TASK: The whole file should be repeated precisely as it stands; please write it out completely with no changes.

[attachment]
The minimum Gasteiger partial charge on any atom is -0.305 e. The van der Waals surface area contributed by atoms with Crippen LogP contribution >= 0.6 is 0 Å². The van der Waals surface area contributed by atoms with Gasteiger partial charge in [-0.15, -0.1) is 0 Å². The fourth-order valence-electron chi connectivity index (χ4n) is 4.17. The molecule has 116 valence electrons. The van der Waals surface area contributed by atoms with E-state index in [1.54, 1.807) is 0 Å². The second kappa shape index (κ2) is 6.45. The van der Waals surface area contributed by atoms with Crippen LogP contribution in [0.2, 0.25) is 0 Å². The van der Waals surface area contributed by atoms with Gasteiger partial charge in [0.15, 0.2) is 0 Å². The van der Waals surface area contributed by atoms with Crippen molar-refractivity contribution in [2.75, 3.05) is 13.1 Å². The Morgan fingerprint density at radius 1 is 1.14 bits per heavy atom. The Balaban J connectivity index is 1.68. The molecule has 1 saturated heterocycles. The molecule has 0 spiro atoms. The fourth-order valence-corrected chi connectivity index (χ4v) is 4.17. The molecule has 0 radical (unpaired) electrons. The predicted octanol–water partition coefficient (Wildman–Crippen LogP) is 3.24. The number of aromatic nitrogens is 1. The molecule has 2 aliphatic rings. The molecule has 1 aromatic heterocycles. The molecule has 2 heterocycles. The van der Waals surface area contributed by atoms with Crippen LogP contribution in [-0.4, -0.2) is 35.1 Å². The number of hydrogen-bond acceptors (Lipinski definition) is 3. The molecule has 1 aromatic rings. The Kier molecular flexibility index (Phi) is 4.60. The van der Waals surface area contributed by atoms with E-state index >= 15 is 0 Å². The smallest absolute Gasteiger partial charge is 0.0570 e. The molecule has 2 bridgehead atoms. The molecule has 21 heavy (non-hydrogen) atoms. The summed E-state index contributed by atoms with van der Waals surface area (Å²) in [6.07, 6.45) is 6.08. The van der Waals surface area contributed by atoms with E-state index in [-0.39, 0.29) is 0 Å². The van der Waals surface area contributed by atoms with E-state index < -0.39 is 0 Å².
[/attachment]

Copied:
The minimum Gasteiger partial charge on any atom is -0.305 e. The van der Waals surface area contributed by atoms with Crippen LogP contribution >= 0.6 is 0 Å². The van der Waals surface area contributed by atoms with Gasteiger partial charge in [-0.15, -0.1) is 0 Å². The fourth-order valence-electron chi connectivity index (χ4n) is 4.17. The molecule has 116 valence electrons. The van der Waals surface area contributed by atoms with E-state index in [1.54, 1.807) is 0 Å². The second kappa shape index (κ2) is 6.45. The van der Waals surface area contributed by atoms with Crippen LogP contribution in [0.2, 0.25) is 0 Å². The van der Waals surface area contributed by atoms with Gasteiger partial charge in [0.15, 0.2) is 0 Å². The van der Waals surface area contributed by atoms with Crippen molar-refractivity contribution in [2.75, 3.05) is 13.1 Å². The Morgan fingerprint density at radius 1 is 1.14 bits per heavy atom. The Balaban J connectivity index is 1.68. The molecule has 1 saturated heterocycles. The molecule has 0 spiro atoms. The fourth-order valence-corrected chi connectivity index (χ4v) is 4.17. The molecule has 0 radical (unpaired) electrons. The predicted octanol–water partition coefficient (Wildman–Crippen LogP) is 3.24. The number of aromatic nitrogens is 1. The molecule has 2 aliphatic rings. The molecule has 1 aromatic heterocycles. The molecule has 2 heterocycles. The van der Waals surface area contributed by atoms with Crippen LogP contribution in [-0.4, -0.2) is 35.1 Å². The number of hydrogen-bond acceptors (Lipinski definition) is 3. The molecule has 1 aromatic rings. The Kier molecular flexibility index (Phi) is 4.60. The van der Waals surface area contributed by atoms with E-state index >= 15 is 0 Å². The smallest absolute Gasteiger partial charge is 0.0570 e. The molecule has 2 bridgehead atoms. The molecule has 21 heavy (non-hydrogen) atoms. The summed E-state index contributed by atoms with van der Waals surface area (Å²) in [6.07, 6.45) is 6.08. The van der Waals surface area contributed by atoms with E-state index in [-0.39, 0.29) is 0 Å². The van der Waals surface area contributed by atoms with E-state index < -0.39 is 0 Å².